There are around 900 different breeds of sheep in the world and each has different qualities. The Herdwicks, originating from Cumbria, are extremely hardy with coarse, dense fleeces high in kemp and lanolin to keep them dry and warm. They do well on poor quality forage and will happily eat regrowth of scrub, coarse grasses, coarse herbs and other invasive weeds so are useful in conservation grazing. Recently our Herdwicks were put in to graze a small orchard that was full of stinging nettles, brambles, Rosebay Willowherb etc. As the picture below shows, when they first went in we could hardly see them as the weeds towered above them.....

...but within a few days they had just about cleared the site (pic below) and were moved on to another overgrown orchard.

Nearly perfect little grazers, although, I did notice a bit of scrumping going on...but who could blame them:))

At the first orchard, just as we were about to have our lunch after having settled the sheep in, we noticed a rather battered Red Admiral butterfly laying on the ground by the gate, an obvious casualty of a lot of sheepy hooves. My husband carefully picked it up, straightened its wings out with a bit of grass and put it on a leaf to recover. Another volunteer mixed up a sugar solution and dropped it down on the leaf and the butterfly was soon tucking in..

Within a short time it was feeling much better and started sunning itself..Ahhhhh

My grandson has just walked in and on seeing I was writing about sheep (again!) started reeling off some sheep jokes...

Q: What did the cloned sheep say to the other sheep? A: I am ewe.

Q: Where do sheep get their hair cut? A: At the Baa-Baa's shop.

Q: How do sheep know the price of apples? A: By reading the Baaa-code.

I can sense a big groan from everyone but I found them quite amusing:))

Sunday, 4 September 2011

Ragwort Pulling

One advantage of having a parent with Alzheimers is that they like to reminisce so I am getting to hear a lot of tales about my Great Grandfather. He was a royal game keeper and lived in a cottage in Great Windsor Park. Although a game keeper, he also had a great affinity with all animals and wildlife, and for this reason I have always been told that I take after him. I am not sure he enjoyed his job as apparently didn't like the birds being shot and frequently complained to my mother about the 'toffs that killed his birds for fun.' He would also make up many tales to do with the countryside; when my mother was small and frightened by the noise of the rutting deer, he said that they were, 'just having a lovely party,' and to stop her from trampling on the crops in corn fields, he told her that if she did the, 'black spots of the Fluellen flower would jump out and stick to her!' For this reason I was particularly pleased to come across some Round Leaved Fluellen while Ragwort pulling on Saltbox SSSI as I had never seen it before..I can now see why my mother was always so particular about not trampling on even one blade of corn and it also might account for why, when I annoyed my big brother, he would threaten to 'put the black spot on me' which would result in running in terror and hiding under my bed:)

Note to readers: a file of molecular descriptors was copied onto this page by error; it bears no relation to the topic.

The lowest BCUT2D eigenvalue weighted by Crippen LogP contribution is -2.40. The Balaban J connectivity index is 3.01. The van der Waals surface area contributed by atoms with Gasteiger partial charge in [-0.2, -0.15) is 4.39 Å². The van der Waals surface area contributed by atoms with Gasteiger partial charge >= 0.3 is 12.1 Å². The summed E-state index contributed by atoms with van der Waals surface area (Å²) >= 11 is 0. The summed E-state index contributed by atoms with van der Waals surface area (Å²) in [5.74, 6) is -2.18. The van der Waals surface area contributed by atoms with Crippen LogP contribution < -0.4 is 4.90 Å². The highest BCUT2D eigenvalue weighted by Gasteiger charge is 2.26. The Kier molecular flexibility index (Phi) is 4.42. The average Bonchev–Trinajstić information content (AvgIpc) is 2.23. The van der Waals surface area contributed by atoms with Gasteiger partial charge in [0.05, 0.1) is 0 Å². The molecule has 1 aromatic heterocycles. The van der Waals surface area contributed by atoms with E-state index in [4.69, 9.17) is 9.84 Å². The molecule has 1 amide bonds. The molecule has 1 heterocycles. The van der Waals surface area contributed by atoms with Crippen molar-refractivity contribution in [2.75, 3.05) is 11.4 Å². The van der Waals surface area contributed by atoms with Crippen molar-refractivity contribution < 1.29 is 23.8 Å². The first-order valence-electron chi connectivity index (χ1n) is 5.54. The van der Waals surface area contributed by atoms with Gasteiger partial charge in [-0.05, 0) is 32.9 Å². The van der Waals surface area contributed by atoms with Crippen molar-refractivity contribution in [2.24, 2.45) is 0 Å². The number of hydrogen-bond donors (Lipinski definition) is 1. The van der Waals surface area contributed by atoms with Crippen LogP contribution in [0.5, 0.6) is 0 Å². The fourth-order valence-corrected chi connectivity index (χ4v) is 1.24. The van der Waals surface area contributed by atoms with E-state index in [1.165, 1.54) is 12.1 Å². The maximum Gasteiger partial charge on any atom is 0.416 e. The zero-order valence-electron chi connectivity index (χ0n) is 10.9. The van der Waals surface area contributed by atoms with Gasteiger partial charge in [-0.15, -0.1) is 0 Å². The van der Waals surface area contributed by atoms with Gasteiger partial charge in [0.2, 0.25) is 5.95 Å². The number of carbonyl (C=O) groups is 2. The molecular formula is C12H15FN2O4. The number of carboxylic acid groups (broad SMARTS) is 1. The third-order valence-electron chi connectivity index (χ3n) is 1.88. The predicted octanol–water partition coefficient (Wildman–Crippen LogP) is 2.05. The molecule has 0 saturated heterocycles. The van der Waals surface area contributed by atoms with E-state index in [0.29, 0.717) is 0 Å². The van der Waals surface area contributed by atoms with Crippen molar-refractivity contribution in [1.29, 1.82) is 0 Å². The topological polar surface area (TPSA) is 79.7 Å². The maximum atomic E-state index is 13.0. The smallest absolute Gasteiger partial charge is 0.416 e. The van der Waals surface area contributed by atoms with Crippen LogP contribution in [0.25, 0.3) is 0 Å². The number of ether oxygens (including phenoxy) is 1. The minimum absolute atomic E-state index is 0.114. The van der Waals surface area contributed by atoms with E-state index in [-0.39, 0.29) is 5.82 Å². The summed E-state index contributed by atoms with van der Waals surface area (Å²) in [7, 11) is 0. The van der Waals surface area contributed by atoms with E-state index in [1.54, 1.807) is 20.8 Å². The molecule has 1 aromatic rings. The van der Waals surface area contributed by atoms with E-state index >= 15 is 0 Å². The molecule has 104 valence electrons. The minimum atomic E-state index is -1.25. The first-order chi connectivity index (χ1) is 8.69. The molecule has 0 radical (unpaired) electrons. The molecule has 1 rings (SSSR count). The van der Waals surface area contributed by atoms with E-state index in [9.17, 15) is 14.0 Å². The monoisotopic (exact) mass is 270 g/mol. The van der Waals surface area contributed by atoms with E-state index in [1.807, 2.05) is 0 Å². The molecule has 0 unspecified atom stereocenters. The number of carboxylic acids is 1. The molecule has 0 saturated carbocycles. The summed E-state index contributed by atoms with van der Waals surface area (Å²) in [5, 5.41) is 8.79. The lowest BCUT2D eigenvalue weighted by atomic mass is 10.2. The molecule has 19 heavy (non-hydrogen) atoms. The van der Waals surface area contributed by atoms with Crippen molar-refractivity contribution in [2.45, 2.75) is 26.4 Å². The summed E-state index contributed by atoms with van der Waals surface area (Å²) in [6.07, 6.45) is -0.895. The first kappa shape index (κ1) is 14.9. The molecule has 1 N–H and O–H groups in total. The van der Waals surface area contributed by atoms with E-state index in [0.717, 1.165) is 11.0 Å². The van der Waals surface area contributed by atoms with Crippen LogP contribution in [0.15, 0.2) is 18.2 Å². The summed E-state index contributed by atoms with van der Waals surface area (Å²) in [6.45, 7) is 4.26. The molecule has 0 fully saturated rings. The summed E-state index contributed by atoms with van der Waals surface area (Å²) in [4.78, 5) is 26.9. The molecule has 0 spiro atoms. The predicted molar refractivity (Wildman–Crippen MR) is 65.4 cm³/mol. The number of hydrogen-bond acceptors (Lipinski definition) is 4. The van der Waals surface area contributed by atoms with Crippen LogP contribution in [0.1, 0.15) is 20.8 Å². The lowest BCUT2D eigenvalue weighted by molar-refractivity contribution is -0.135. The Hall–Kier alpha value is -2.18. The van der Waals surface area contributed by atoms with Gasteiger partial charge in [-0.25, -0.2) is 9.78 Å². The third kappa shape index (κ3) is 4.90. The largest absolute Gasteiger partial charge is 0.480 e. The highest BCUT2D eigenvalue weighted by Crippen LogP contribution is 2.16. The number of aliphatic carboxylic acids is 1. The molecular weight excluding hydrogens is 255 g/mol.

There has been a lot of Ragwort around this year and because it is very toxic to grazing animals, much of the summer has been spent removing it. It is back breaking work but has some advantages too as one notices things previously overlooked. Again on Saltbox SSSI we recently came across this lovely white Scabious amongst all the usual pale lilac ones...

...and a couple of weeks previously (same site and still Ragworting) we found several clumps of white Marjoram amongst the usual purple Marjoram.

Around the same time I also found, what I am guessing, was an albino slow worm under one of the reptile refuges we have there. It was a very pale, creamy, grey and totally devoid of stripes (annoyingly I didn't have my camera with me). It reminded me that we used to have an albino badger that regularly visited our garden, one of several that frequented the area, especially around Saltbox. It wasn't completely white but a very light cream colour. Unfortunately, since our neighbours got three Rottweilers and a Jack Russel Terrier, the badgers no longer visit us so I don't know if this strain still exist amongst our local badger population.